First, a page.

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I am no db expert, but I was very surprised when someone working at our client's company asked us to send all queries wrapped in a transaction like below:

SET TRANSACTION ISOLATION LEVEL READ UNCOMMITTED
BEGIN TRANSACTION;
    SELECT * FROM <table_name> WHERE ..etc
COMMIT TRANSACTION;

I have never had such a request before when all we're doing is reading data (random ad-hoc queries). Is there any sense in this? Can anyone tell me why this would be necessary?

Many thanks

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As readers block writers in SQL Server, a read uncomitted transaction will avoid the obnoxious (b)locking for those queries (it's essentially the same as using with nolock) –  a_horse_with_no_name Aug 6 '13 at 8:04
    
That makes sense, I suppose. I didn't realize that READ UNCOMMITTED wasn't the default. Thanks. –  Matt Aug 6 '13 at 8:19

2 Answers 2

The BEGIN TRANSACTION/COMMIT TRANSACTION statements are mostly superfluous in this specific case.

As for running all queries with READ UNCOMMITTED isolation level, I'd strongly advise against it, unless you have a specific need, and aren't worried about the implications of dirty reads:

  • You may end up querying data from a half-finished transaction (e.g. only one half of a double-entry accounting ledger entry, only some of an order's line items, etc.)
  • You may end up querying data from a transaction that is eventually rolled back.

If you're concerned about write queries blocking read queries, I would recommend either using SNAPSHOT isolation, or setting the READ_COMMITTED_SNAPSHOT database option, which effectively uses snapshot isolation for all queries. The net result is that instead of being blocked, read queries will see data as it existed prior to any currently running write transactions.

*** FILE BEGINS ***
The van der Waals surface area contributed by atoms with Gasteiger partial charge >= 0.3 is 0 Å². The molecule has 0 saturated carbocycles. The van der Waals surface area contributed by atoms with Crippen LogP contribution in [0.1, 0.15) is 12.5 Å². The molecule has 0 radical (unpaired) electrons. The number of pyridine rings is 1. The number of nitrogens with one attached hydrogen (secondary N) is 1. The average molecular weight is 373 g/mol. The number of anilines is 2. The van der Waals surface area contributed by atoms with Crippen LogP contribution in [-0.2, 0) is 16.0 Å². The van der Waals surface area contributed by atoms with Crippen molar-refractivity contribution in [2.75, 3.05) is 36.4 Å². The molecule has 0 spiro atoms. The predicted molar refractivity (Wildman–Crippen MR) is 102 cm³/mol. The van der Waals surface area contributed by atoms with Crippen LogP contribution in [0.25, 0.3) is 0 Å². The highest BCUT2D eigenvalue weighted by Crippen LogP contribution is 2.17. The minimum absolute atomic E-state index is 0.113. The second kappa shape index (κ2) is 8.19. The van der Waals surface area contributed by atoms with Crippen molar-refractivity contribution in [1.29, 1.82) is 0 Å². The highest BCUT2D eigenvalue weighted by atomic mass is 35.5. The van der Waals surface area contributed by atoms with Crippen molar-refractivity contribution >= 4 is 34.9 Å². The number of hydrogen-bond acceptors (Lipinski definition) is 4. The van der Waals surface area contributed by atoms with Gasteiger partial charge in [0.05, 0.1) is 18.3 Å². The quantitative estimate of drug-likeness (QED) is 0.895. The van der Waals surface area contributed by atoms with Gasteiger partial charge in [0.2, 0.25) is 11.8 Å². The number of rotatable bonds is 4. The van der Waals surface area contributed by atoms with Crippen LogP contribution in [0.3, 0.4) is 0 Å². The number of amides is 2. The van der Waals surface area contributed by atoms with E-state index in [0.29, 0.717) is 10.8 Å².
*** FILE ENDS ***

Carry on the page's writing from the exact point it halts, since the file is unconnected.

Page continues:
Be advised that this option increases tempdb usage, as that's where the snapshot data is stored (and it has to be stored for all write transactions in databases where it's enabled). If this overhead is unacceptable, then I would only use READ UNCOMMITTED after evaluating queries that need it on a case-by-case basis.

I know you aren't the one making the decision to use it, but you can use these points as ammo if you need to push back on it. :)

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Just for clarity, SNAPSHOT isolation (transaction-level snapshot isolation) is not the same thing as READ_COMMITTED_SNAPSHOT (statement-level snapshot isolation). See this article on MSDN for further reading. –  Jon Seigel Aug 6 '13 at 16:46
    
Right, there are some subtle differences, but generally speaking, both work to prevent writers from blocking readers. Make sure you understand what they do before using them. –  db2 Aug 6 '13 at 17:20
    
I have had one and only one occasion in my career where I felt there was a need for READ UNCOMMITTED (which is what the above code is essentially doing). It was a database server with many inserts a second coming in from monitoring devices in a chemical factory. The frequent writes were blocking a reporting process. Setting the reporting process to READ UNCOMMITTED meant it ignored the write locks. Since the report aggregated a week of data, having dirty reads in the last few hundred milliseconds was an acceptable trade-off. –  Greenstone Walker Aug 7 '13 at 1:39
    
In that case we did not use the slightly slow and clunky code above, we used something like: SELECT … FROM dbo.table WITH NOLOCK WHERE … –  Greenstone Walker Aug 7 '13 at 1:41

There is no benefit in this case.

SET TRANSACTION ISOLATION LEVEL READ UNCOMMITTED applies to the session (or scope if set in a child scope)

Queries start an auto commit transaction anyway (except if IMPLICIT_TRANSACTIONS is on when they will participate in an implicit transaction instead) so this is the same as

SET TRANSACTION ISOLATION LEVEL READ UNCOMMITTED;
    SELECT * FROM <table_name> WHERE ..etc

in fact there is a minor performance overhead to using the explicit transactions as looked at in my answer here.

If a batch simply comprises of SELECT queries without locking hints the only time an explicit transaction makes any difference is if there are multiple such statements involved and the isolation level is REPEATABLE READ, SERIALIZABLE, or SNAPSHOT.

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